An Englishman Abroad: It is 1958, and in a squalid flat in Moscow, double-agent Guy Burgess is hiding from the world. When he is visited by actress Coral Browne, he is overjoyed to see someone from his former life in England. Starved for information, Burgess interrogates her about English society gossip, and cajoles her into taking home measurements for a new pinstripe suit from his London tailor.
A Question of Attribution: In 1956, Sir Anthony Blunt, pillar of the Establishment and respected Knight of the Realm, is working as Surveyor of the Queen's Pictures. Perfectly at home in the corridors of Buckingham Palace, he frequently encounters Her Majesty as he works on her paintings, and has a special fondness for one particular Titian. However, there is one small problem: the painting, like Blunt himself, is a fake. Is the Queen aware that her enigmatic servant might also be other than he seems?
Poignant and moving, these two brand new adaptations feature household names Simon Callow, Brigit Forsyth, Edward Petherbridge and Prunella Scales.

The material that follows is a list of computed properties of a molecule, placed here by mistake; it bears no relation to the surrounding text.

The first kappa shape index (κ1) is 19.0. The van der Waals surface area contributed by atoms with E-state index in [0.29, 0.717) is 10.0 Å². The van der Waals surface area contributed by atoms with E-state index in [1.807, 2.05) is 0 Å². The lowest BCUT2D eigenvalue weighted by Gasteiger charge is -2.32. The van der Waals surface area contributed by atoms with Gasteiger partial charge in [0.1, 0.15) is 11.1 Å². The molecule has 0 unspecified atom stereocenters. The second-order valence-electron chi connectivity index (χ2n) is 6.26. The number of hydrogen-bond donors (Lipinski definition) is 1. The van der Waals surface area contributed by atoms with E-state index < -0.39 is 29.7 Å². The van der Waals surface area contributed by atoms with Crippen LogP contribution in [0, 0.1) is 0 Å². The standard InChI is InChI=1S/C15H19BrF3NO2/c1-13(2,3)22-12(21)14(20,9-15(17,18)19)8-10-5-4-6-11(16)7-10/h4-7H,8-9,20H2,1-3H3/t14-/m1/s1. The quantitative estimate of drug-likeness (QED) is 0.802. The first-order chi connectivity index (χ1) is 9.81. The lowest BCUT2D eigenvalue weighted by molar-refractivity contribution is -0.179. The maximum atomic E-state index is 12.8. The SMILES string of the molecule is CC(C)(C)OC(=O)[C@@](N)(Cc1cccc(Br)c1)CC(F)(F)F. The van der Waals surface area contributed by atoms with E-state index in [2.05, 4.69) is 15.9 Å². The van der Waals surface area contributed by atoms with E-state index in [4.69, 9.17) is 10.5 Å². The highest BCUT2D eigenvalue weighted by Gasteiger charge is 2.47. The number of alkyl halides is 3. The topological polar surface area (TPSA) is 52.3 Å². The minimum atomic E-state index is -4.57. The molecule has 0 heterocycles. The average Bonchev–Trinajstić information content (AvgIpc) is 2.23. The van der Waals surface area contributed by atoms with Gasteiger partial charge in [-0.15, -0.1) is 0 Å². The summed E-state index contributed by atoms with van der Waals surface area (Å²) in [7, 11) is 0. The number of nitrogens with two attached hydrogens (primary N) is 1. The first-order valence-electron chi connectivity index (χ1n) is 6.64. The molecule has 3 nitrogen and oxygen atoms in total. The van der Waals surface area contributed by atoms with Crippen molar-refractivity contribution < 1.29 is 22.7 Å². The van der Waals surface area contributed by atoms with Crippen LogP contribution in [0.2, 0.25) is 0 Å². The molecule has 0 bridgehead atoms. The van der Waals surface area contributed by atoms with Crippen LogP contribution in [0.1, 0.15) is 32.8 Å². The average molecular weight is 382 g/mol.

This two-play compendium is thoroughly wonderful. If you enjoyed the "History Boys," Bennett's most recent hit play, now a hard-to-find (and excellent) movie, you will love these two one-acters. Both deal outwardly with the English spy scandals of the '50s and '60. "An Englishman Abroad" deals with Burgess in Moscow, and "A Question of Attribution" with "the fourth man" identified as Anthony Blunt in his capacity of curator of the Queen's pictures. However, the subject is really just a means of allowing Bennett to use his facility for charmingly glib dialog expressing thoughts about art, history, patriotism, and other interesting topics. The actors, a group of reliably splendid English performers, are delightful. In particular, Prunella Scales, as the Queen in "A Question of Attribution," is particularly memorable. Buy and enjoy again and again!
6 of 6 people found this review helpful
I wonder if spies now are this erudite. Wonderfuuly realised performances by a superb cast.